It's a specific health warning for a specific group of people: If you smoke, drink alcohol, and also happen to drink tea, let the latter cool down before you drink it. Failing to do so might raise your risk of esophageal cancer, suggests a study in the Annals of Internal Medicine by Chinese researchers. The idea is that hot tea (or, presumably, any hot beverage) can damage cells in the esophagus and make it more vulnerable to the damage caused by cigarettes and alcohol, the lead researcher tells the Telegraph. How hot is too hot? The researchers didn't specify, but CNN notes that previous research on hot beverages pegged the danger zone at 149 degrees Fahrenheit and above.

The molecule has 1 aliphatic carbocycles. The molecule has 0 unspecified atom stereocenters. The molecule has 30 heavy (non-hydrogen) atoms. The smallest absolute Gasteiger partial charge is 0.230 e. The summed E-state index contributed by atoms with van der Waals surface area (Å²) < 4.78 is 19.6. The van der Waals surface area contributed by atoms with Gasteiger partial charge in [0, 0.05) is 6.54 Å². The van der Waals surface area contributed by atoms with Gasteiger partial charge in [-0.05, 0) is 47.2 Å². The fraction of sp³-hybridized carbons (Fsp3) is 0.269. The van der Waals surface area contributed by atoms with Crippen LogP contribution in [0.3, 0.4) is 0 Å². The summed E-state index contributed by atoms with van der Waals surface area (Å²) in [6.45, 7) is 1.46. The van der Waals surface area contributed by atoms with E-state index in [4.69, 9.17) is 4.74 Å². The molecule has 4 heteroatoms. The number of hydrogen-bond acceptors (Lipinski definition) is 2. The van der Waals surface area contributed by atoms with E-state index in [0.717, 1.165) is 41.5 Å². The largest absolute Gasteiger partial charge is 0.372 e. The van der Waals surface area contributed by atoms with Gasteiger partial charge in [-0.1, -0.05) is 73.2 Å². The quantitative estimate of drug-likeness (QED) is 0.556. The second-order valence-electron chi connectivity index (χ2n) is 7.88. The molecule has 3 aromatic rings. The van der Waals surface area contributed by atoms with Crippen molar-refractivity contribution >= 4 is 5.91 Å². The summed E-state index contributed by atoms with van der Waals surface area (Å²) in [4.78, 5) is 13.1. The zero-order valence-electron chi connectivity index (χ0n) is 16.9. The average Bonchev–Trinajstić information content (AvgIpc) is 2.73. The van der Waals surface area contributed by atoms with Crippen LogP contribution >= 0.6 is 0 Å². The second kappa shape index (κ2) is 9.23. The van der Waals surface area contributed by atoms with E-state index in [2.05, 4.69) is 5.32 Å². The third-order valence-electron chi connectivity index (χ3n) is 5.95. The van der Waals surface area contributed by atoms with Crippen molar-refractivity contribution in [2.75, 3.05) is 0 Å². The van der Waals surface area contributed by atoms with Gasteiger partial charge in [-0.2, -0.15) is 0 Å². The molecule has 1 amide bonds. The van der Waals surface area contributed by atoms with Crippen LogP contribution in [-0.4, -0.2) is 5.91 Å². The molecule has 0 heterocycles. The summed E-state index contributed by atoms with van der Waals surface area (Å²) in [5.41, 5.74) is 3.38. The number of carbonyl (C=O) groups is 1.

"Irritating the lining of the esophagus could lead to increased inflammation and more rapid turnover of the cells," explains a National Cancer Institute investigator who was not involved with the study. "Alternatively, hot liquids may impair the barrier function of the cells lining the esophagus, leaving the tissue open to greater damage from other carcinogens." The observational study was a massive one, following nearly 500,000 Chinese adults ages 30 to 79 for about a decade. Those who drank hot tea and either smoked or used alcohol, but not both, also saw an increased risk of cancer, though it wasn't as great, reports Time. And hot tea alone did not carry a significant risk increase.